In reply to:
[color:"blue"]Grace is not mere influence, but I compare it to a lifeboat sent to drowning men. It is true that a decision by the man is necessary for him to be saved (for God has ordained it be so), but whether they accept or reject their salvation, it is still grace that saves. So man does not bring about his own salvation, but the acceptance of God's grace is the only way that he can in any sense 'save himself' (Acts 2:40).

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Let's take your unbiblical illustration; unbiblical as Lazarus pointed out to you in his reply because men are not "drowning" but they are drowned and lying on the bottom of the ocean stone dead. You posed a situation where a man is drowning and someone happens by and throws out a life-saving device. If the person grabs hold of it, he is saved. If he chooses not to grab hold of it, he will perish. However, even granting for the sake of argument that men are merely drowning and not as the Bible teaches, they are long since drowned and dead, let's go with an actual situation where there are more than just one person in the water. The disagreement is over what distinguishes one person from another in the matter of salvation. So, let's put two drowning men in the water. These two men represent the entire human race; those who will be saved and those who will be lost.

God, not being a respecter of persons, by your definition, throws out a life-saving device to both men. This device is representative of what you deem to be "grace". Each device lands exactly the same distance from the two men. Thus, there sits "grace" in the water easily within reach of both men. So far, everything is equal in all respects. Both men in the same water, both drowning, both with "grace" sitting directly in front of them and easily within reach. However, this "grace", as you are wanting to call it cannot save either man on its own. It is but an "aid" to their rescue and nothing more. It is powerless to actually save a drowning man. There is no inherent salvific power in your "grace".

Therefore, if either man is to be saved, there is something which must be added to that "grace", i.e., their determination, decision, and seizing hold of that lifesaving device, aka "grace". To now insist that there is nothing that differs between the two men is ludicrous. For in fact the ONLY thing that differs between the one who is saved and the one who perishes is the one's will and action. Thus salvation is not of Grace but of "grace" + works.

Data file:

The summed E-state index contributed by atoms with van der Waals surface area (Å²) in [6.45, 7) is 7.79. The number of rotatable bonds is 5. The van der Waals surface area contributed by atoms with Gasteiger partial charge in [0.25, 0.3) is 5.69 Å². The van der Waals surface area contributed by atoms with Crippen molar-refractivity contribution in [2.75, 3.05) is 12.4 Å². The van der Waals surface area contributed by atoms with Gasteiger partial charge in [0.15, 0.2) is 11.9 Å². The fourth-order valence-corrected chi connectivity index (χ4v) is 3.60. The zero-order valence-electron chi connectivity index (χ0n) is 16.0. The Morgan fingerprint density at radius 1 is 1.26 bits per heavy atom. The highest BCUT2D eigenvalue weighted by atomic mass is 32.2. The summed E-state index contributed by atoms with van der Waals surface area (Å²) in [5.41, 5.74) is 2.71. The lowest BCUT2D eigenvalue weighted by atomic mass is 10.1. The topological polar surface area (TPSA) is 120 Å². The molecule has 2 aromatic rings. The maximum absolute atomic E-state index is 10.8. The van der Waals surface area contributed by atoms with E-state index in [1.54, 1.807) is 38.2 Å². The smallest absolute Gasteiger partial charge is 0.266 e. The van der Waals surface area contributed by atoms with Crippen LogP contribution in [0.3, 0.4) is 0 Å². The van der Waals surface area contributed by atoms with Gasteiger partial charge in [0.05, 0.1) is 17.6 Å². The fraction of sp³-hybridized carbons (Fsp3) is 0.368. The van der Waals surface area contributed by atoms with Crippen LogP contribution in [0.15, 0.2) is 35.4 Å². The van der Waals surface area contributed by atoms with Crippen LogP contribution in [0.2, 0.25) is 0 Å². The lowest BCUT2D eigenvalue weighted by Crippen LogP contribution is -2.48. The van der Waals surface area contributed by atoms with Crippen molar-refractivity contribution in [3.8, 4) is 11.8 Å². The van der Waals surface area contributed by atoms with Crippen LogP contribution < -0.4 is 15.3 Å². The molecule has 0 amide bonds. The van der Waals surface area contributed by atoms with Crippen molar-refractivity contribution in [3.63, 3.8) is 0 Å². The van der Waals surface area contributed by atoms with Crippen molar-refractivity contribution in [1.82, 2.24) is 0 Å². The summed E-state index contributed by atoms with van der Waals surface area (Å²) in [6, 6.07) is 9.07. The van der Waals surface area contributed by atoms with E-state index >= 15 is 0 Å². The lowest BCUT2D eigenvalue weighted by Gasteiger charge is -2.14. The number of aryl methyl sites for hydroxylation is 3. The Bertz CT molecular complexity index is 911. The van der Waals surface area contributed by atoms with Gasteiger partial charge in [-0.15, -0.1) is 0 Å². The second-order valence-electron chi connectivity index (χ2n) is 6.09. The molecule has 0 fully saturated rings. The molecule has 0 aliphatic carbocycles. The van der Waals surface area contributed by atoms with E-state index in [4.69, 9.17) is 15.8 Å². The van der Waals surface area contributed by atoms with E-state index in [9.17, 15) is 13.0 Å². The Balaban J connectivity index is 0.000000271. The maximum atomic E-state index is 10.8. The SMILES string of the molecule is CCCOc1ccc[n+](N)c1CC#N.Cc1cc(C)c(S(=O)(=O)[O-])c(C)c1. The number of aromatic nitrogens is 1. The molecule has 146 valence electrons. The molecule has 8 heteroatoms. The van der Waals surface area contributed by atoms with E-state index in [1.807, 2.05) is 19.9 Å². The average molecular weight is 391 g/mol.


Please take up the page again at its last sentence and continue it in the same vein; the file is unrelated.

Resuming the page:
Let's turn this illustration around just to show how erroneous your view is even to plain old common sense. There are three men who are deeply in debt (again ignoring the biblical teaching that all men are born spiritual still-born). They are both equally deeply in debt. All three are given a million dollars with no attachments which is put in trust for them at a local bank. All three receive notification that this money is being held for them and all they need do is go down to the bank and claim it as their own. There are no "strings" attached, thus they are free to pay off all their debts and/or spend it as they will.

One man hurries down to the bank and withdraws his money, pays off all his debts and invests the remainder which will afford him financial security for the rest of his earthly life. A second man totally ignores the notification for one reason or another and consequently remains in his debt and dies poverty stricken. The third man however, like the first, runs down to the bank and also withdraws the million dollars. He sits down and begins writing checks to pay for his many debts. But after awhile he decides he would rather go on a cruise around the world. And in doing so wastes away all the money he had left. He too dies in debt.

Now, what we have here is an accurate display, using your definition of "grace" and why men are saved. The first man accepts the "gift" and uses it wisely and consequently he enjoys "salvation". The second man is one has the same "opportunity" and "possibility" of salvation but rejects it for some reason. And the third is one who initially has "salvation" but out of his love of the world fails to use it wisely and consequently looses it. So, tell me, what makes them to differ? It surely isn't that the one had an advantage over the others as far as "opportunity" is concerned. It surely wasn't that the one had more money than the others! It surely wasn't that the one had "real" money and the others were only offered or given counterfeit money. No..!! That which makes them to differ was themselves. The one's "salvation" was determined by his own will. Bottom line with your view:

[color:red]"grace" + WORKS = salvation

It doesn't take a rocket scientist to see that you are embracing SYNERGISM while God's Word teaches MONOGISM!! (Jonah 2:9)

In His Grace,

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simul iustus et peccator

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